I trust that you had a fantastic Christmas and are preparing to ring in the New Year with a bit of craziness.
For the past two weeks I’ve been suffering from a very painful ruptured disk in my back. During a season that should be joyful and relaxing I’ve instead been in a depressed frame of mind and plagued with sharp shooting pains down my sciatic nerve that has left me either painfully hobbling around or laying prone on the floor.
It’s also made it difficult to sit in front of the computer for longer than 5 minutes at a time so my level of productivity has dropped significantly. Things that used to be completed with ease are now painfully slow.
My pain has consumed every waking moment, leaving me struggling to concentrate and with difficulty linking thoughts together. I’ve felt myself start to sink deeper into depression and wonder if I will ever get well. I’ve asked questions like “Why me?” and dwell on the past and all the things I “could” have done to avoid the current situation. If only I hadn’t lifted that carpet cleaner; if only I had been more faithful with my physical therapy exercises.
But dwelling on the past and what could have happened or concentrating on the things I currently am unable to do are not a productive way of thinking, and will not move me forward in a positive light toward both physical and emotional healing. Instead what happens is I tend to sink even further into depression and into a state of “woe is me.”
So how does one get out of this funk, overcome the pain and rise above the clouds?
Over the weekend I watched The Bucket List which stars Morgan Freeman and Jack Nicholson. It’s a story of two guys who meet in a hospital cancer ward. Each has been given less than a year to live. As their hospital room friendship develops they decide to create a list of all the things they have wanted to do but never done and go out and spend their final days accomplishing their bucket list.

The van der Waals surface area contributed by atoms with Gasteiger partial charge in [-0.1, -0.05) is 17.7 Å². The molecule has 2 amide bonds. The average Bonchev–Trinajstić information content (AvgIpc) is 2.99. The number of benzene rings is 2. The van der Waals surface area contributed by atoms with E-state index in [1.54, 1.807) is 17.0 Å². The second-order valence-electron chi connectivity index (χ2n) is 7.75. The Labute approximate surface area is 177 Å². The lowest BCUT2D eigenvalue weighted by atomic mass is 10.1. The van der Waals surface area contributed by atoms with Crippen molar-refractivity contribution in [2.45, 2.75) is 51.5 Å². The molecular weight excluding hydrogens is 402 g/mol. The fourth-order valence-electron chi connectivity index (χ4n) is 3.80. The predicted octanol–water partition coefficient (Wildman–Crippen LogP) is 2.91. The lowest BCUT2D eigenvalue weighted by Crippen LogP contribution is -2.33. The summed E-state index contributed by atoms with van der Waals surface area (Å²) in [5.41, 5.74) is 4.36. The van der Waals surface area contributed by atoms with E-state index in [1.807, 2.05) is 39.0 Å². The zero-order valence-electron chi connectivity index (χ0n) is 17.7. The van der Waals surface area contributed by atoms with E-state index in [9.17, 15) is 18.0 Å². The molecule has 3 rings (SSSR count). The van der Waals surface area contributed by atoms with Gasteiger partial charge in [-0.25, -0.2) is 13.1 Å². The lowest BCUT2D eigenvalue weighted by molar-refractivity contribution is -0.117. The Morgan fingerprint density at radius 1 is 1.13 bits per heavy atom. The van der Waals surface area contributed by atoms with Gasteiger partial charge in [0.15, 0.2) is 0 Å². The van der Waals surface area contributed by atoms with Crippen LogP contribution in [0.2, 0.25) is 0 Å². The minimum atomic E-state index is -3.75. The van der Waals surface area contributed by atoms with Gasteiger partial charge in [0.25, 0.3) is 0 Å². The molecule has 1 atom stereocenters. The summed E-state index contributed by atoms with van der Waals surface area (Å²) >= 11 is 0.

They travel the world checking off items on their bucket list and developing their relationship even further. At one point the character played by Morgan Freeman gets the news that his cancer has spread. His odds are not good. He writes a final letter to his friend who bucket list friend giving him some advice. In that letter he tells him to “find the joy in your life.”
We all go through seasons in our lives.
As I struggle with the pain and lack of mobility I also struggle with remembering the joy in my life. Things like my kids, my wife and my family and friends. Those are the obvious sources of joy, but I think there is much more to it than that. Finding the joy in your life is about living your life in the way and manner in which you really want to live it. It’s about crossing items off on your “bucket list” each and every day regardless of your circumstances. It’s putting value on the things that are truly important to you and then putting all your energy toward them.
Life guarantees that you will have setbacks; you will have trying times; you may have health problems. You will experience loss and pain and suffering. So how do you overcome it all and rise above the clouds? Find the joy in your life.
In another scene from the movie both men are sitting on top of one of the great pyramids in Egypt. The conversation drifts to life and death and Morgan Freeman’s character tells a story Jack Nicholson about an Egyptian god that asks two questions of the dead at the entrance to heaven.
“Have you found joy in your life?” and “Has your life brought joy to others?”
How can our lives bring joy to others? One way is by finding the joy in our own lives and living a life without regrets. You see when we are living life to the fullest and enjoying every aspect of it we will only want to share that feeling and power with others. We’ll do whatever it takes to make sure the people around us are feeling the same joy. It’s a contagious feeling that others who spend any time with you will find hard if not impossible to ignore. Look for that joy in all the seasons of your life.
I may be in the midst of a trying a troubling season that tests my will and resolution, but I know I have the support of great friends and family and I have an upcoming sabbatical. Therein lies my joy.
Regardless of what you may be going through right now, don’t forget to find the joy in your life.
If you enjoyed this article be sure to sign up for the 1 Year Sabbatical newsletter over in the sidebar, as well as take a look at the RSS Feed.